Shortly before becoming Dame Valeria Adams, Adams recorded a video to help promote the Church's 2016 Christmas campaign, "Light the World." "I love Christmas so much. I love spending time with my family, hanging out, having a good old feed like we all like to do, but most importantly I like to remember the birth of our Savior and everything that He has done for us," she says. In discussing how she tries to be more Christlike and share His light,she continues, "I try to give my time to people. I think it's very, very precious to be able to give time to people."
On November 10, 1997, Erlend Peterson, then the dean of admissions and records at BYU, waited nervously in the university parking lot for His Excellency Tom Vraalsen, Ambassador of Norway, to arrive. Peterson's nerves did not stem from the distinguished nature of his guest. Peterson had hosted many notable Norwegians who presented at BYU. Peterson worried that the lecture, which had been organized on short notice, would not attract a big audience.
Erlend Peterson on the day he was knighted. From left to right: Erlend Peterson; Utah Honorary Consul for Norway, Leif Andersen; BYU President Merrill Bateman; Norwegian Ambassador Tom Vraalsen; Norwegian Consul General Hans Ola Urstad. Image courtesy of Erlend Peterson.
When Peterson and Ambassador Vraalsen walked into the Kennedy Center later that day, Peterson was surprised and delighted to see people packed into the room and lining the hallways. But that was far from Peterson's last or biggest surprise of the day.
"I was surprised to see my wife and children and many of our friends [in attendance]," Peterson recalls. "My thought was that Colleen knew how concerned I was about having a good audience that she decided to come, bring our kids, and invite some of our friends."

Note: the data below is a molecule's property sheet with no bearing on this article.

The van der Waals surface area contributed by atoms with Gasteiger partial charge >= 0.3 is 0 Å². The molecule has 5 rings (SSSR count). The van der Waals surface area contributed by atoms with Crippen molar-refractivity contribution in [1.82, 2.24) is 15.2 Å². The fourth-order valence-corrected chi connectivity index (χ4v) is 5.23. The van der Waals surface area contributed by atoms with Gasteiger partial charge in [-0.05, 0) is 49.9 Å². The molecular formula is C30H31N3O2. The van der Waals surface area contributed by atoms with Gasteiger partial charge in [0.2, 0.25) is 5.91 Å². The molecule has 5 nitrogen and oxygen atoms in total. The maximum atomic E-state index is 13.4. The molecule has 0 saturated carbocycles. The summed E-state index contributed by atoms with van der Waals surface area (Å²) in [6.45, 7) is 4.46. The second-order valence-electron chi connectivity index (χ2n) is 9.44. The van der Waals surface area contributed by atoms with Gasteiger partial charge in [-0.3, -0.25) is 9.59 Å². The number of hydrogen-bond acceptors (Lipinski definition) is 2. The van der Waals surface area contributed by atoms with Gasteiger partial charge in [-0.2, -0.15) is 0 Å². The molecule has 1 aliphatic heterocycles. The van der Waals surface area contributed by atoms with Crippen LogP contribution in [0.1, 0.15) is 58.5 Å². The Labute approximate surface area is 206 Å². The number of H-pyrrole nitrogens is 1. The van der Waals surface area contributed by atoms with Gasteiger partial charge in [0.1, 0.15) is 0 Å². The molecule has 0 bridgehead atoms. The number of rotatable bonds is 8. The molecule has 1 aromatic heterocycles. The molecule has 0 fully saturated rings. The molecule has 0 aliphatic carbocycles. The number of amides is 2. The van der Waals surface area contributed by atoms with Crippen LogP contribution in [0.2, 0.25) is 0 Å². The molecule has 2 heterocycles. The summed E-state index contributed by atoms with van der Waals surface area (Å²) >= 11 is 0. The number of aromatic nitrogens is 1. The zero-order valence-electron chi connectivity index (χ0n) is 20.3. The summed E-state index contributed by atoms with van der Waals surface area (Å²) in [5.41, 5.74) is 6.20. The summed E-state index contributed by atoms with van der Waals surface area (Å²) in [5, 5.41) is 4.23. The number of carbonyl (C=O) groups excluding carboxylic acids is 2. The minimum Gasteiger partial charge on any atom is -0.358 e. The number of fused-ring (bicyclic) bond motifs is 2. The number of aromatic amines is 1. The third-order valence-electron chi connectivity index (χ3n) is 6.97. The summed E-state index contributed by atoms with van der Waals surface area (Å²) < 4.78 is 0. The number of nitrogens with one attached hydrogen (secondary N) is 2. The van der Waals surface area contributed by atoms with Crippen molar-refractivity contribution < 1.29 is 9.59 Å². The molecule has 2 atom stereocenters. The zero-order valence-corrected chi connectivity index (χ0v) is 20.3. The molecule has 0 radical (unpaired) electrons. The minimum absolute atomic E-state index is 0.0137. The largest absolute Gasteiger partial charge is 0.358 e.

After introducing Ambassador Vraalsen, Peterson received the greatest shock of all. "His Excellency started talking about me and complimenting me for the work I had done and was doing for Norway," Peterson remembers. Initially, Peterson was touched by the attention, but as Ambassador Vraalsen continued, Peterson grew uncomfortable. "I thought, 'Enough is enough,'" Peterson says. But Ambassador Vraalsen continued, saying, "Not only do I appreciate all that Erlend is doing but so do those above me, including His Majesty the King."
It was then Ambassador Vraalsen invited Peterson on the stand and presented him with the Royal Norwegian Order of Merit, Knight First Class. "I could not have been more surprised about being knighted," Peterson says. "I was shocked. I couldn’t believe what was happening." Speechless, and concerned about how much time this recognition had taken from Ambassador Vraalsen's lecture time, Peterson started back to his seat.
"Don't you want to say something?" Peterson remembers Ambassador Vraalsen asking. Peterson continues, "I said, 'Yes, but I don’t want to take more time away from your lecture.' He told me to take all the time I wanted. Ambassador Vraalsen got what he wanted. He totally surprised me! When I told this story to His Majesty King Harald, he got quite a kick out of it."
Throughout his career at Brigham Young University, Peterson worked to bring international ambassadors as well as Norwegian diplomats, leaders, scholars, artists, and musicians like Sissel to present at BYU. While hosting many of these renowned guests, Peterson would also arrange for them to meet with Church leaders and Utah politicians.
Erlend and Colleen Peterson with Crown Prince Haakon Magnus and Crown Princess Mette-Marit Tjessem Høiby at the Salt Lake City Winter Olympics in 2002. Image courtesy of Erlend Peterson.
Peterson says, "There is a strong relationship between my faith and my work. While I am showcasing Norway to all I can, I am also showcasing BYU, the Church, and the state to Norwegian VIPs."
Erlend and Colleen Peterson with His Majesty King Harald at the Salt Lake City Winter Olympics in 2002. Image courtesy of Erlend Peterson.
Peterson was able to meet with King Harald after receiving his knighthood on May 31, 1999. After following all the proper protocol, Peterson helped break the tension of that meeting by telling the humorous story of his surprise knighting. "It loosened our conversation, and it became very comfortable," Peterson recalls. After all, it's not every day you get to make a king laugh.